Watching: I’m full-on obsessed with Girls, a show I have been wanting to watch for awhile now. I’m a huge Sex and the City fangirl, so Girls feels like a younger, messier version, and perfectly encapsulates the uncertainty of being in your early twenties and the doubt, passion, and urgency that dictate life. Plus, I love the humor– I definitely laughed out loud more than once. Lena Dunham is brilliant and basically my new life idol… I can’t believe she created this show at such a young age. (Next up, I want to read her book!)

June will be a busy month– my sister is getting married (I’m her matron of honor!), and I’ll be heading to Toronto to participate in a bookstore event and the CCWWP conference as a panelist with some amazing debut authors. More updates soon!

Spotlight on Sixteens: In The Shadow Of The Dragon King

When I was a teenager, I was full-on obsessed with The Lord of the Rings. I had practically memorized the maps of Middle Earth and imagined how cool it would be to escape my life and go on a quest with the characters. (I also had a huge crush on Aragorn, but that’s beside the point…)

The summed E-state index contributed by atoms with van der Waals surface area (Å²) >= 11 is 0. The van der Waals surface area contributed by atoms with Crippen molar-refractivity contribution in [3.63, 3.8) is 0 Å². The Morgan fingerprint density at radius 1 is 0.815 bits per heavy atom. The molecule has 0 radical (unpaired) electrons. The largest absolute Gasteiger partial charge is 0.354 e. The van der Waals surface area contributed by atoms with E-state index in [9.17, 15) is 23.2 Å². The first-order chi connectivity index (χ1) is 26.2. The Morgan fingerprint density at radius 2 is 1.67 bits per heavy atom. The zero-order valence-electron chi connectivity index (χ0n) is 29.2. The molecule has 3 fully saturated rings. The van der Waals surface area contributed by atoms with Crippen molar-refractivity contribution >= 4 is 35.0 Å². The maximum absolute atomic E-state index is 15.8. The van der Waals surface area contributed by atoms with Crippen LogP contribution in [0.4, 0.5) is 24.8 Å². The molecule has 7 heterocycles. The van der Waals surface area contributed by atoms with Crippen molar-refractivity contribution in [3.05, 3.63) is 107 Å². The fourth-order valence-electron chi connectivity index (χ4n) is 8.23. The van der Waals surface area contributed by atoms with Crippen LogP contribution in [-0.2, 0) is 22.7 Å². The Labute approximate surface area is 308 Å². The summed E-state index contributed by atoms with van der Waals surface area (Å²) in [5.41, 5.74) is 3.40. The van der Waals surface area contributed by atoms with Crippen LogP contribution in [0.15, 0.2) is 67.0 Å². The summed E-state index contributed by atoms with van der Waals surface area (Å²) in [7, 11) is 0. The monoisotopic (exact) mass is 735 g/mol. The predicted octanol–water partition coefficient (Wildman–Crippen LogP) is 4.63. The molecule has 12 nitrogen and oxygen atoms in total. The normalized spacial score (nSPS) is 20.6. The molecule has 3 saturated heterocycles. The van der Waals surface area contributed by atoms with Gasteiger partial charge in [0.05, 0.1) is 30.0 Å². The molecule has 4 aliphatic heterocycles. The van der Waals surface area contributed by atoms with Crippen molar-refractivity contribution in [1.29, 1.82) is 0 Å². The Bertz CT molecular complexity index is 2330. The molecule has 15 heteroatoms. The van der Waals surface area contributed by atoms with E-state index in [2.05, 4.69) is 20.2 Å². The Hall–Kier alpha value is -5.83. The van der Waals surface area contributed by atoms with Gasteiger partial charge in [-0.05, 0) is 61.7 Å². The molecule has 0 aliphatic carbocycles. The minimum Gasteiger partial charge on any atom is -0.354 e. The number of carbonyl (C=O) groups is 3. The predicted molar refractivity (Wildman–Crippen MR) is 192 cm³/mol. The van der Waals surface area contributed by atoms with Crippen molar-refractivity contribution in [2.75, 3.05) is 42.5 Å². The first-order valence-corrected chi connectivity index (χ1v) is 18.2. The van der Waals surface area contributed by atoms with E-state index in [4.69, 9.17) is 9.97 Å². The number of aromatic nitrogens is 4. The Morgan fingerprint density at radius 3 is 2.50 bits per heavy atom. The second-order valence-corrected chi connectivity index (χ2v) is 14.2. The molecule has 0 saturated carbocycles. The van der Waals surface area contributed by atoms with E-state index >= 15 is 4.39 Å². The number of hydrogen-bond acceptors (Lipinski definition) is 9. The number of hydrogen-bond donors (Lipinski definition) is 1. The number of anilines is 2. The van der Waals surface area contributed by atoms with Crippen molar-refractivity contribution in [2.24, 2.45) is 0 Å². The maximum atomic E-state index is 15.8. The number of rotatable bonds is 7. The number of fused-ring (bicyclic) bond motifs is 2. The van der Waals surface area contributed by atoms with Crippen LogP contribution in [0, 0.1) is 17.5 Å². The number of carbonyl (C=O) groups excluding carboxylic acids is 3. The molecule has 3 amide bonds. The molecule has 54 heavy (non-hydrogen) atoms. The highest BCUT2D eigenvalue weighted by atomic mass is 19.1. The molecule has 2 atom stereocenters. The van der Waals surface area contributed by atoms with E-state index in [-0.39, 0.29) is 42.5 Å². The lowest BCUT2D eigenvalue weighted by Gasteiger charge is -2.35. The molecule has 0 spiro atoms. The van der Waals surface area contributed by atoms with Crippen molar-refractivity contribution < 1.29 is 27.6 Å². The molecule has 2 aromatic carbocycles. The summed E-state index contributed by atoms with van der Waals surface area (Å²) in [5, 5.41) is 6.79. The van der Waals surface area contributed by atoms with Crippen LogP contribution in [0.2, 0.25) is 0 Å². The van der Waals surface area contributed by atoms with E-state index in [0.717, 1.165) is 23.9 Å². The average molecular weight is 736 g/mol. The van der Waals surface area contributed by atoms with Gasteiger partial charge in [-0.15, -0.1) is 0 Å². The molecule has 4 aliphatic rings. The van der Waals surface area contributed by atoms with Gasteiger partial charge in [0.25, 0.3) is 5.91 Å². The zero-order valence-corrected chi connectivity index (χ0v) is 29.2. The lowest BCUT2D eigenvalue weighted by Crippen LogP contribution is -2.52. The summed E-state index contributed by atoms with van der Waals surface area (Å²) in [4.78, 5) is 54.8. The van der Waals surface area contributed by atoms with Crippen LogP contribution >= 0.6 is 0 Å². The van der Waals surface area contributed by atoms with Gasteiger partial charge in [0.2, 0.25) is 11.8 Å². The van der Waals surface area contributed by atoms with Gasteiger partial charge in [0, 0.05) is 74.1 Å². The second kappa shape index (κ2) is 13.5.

Anyway, reading Tolkien spurred my love of dragons and fantasy. I have massive amounts of respect for any writer who can create a fantasy world out of nothing and make it feel real, as real as the world in which we live. J. Keller Ford proves that she is such a writer in the first book in her Chronicles of Falhallow series, out May 31 with Month 9 Books!

In The Shadow Of The Dragon King is a riveting read. It’s rich with details and has an ethereal quality that’s hard to describe, but as I was reading, I felt like I could escape into the words and be in the world Ford created. The main characters, Eric and David, feel so genuine and authentic. Eric lives in the enchanted realm of Falhallow, while David lives in the modern world—until he finds himself called to Falhallow. Further complicating the plot is David’s best friend, Charlotte, who he has more than friendly feelings for. To destroy the dragon, Eric and David have to learn to work together and trust each other, which is a bit more difficult in reality than it sounds in theory.